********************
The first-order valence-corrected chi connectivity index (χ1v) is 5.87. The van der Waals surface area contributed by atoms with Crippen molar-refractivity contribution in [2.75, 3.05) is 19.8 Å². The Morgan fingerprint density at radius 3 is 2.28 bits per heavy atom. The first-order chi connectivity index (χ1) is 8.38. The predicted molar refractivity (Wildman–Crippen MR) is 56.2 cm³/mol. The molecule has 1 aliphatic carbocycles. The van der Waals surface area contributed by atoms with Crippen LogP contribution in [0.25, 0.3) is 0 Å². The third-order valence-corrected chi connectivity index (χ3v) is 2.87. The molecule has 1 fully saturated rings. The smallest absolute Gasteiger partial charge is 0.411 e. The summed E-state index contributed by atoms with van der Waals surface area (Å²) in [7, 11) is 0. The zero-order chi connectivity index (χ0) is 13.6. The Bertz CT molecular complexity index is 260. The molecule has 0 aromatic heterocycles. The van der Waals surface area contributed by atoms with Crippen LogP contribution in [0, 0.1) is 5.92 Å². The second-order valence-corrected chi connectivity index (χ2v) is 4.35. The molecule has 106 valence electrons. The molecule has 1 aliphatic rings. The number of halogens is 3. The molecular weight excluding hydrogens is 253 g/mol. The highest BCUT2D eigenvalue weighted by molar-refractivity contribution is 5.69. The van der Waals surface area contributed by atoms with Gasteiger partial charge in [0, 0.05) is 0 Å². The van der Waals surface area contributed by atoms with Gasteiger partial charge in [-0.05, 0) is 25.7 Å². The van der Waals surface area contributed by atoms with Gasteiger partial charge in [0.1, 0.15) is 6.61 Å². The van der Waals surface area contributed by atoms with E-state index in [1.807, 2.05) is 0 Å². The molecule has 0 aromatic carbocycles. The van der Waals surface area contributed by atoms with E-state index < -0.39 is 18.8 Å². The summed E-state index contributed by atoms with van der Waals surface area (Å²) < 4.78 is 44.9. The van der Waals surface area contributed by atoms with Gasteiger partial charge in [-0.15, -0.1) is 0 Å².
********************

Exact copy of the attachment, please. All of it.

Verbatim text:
The first-order valence-corrected chi connectivity index (χ1v) is 5.87. The van der Waals surface area contributed by atoms with Crippen molar-refractivity contribution in [2.75, 3.05) is 19.8 Å². The Morgan fingerprint density at radius 3 is 2.28 bits per heavy atom. The first-order chi connectivity index (χ1) is 8.38. The predicted molar refractivity (Wildman–Crippen MR) is 56.2 cm³/mol. The molecule has 1 aliphatic carbocycles. The van der Waals surface area contributed by atoms with Crippen LogP contribution in [0.25, 0.3) is 0 Å². The third-order valence-corrected chi connectivity index (χ3v) is 2.87. The molecule has 1 fully saturated rings. The smallest absolute Gasteiger partial charge is 0.411 e. The summed E-state index contributed by atoms with van der Waals surface area (Å²) in [7, 11) is 0. The zero-order chi connectivity index (χ0) is 13.6. The Bertz CT molecular complexity index is 260. The molecule has 0 aromatic heterocycles. The van der Waals surface area contributed by atoms with Crippen LogP contribution in [0, 0.1) is 5.92 Å². The second-order valence-corrected chi connectivity index (χ2v) is 4.35. The molecule has 106 valence electrons. The molecule has 1 aliphatic rings. The number of halogens is 3. The molecular weight excluding hydrogens is 253 g/mol. The highest BCUT2D eigenvalue weighted by molar-refractivity contribution is 5.69. The van der Waals surface area contributed by atoms with Gasteiger partial charge in [0, 0.05) is 0 Å². The van der Waals surface area contributed by atoms with Gasteiger partial charge in [-0.05, 0) is 25.7 Å². The van der Waals surface area contributed by atoms with Gasteiger partial charge in [0.1, 0.15) is 6.61 Å². The van der Waals surface area contributed by atoms with E-state index in [1.807, 2.05) is 0 Å². The molecule has 0 aromatic carbocycles. The van der Waals surface area contributed by atoms with E-state index < -0.39 is 18.8 Å². The summed E-state index contributed by atoms with van der Waals surface area (Å²) < 4.78 is 44.9. The van der Waals surface area contributed by atoms with Gasteiger partial charge in [-0.15, -0.1) is 0 Å².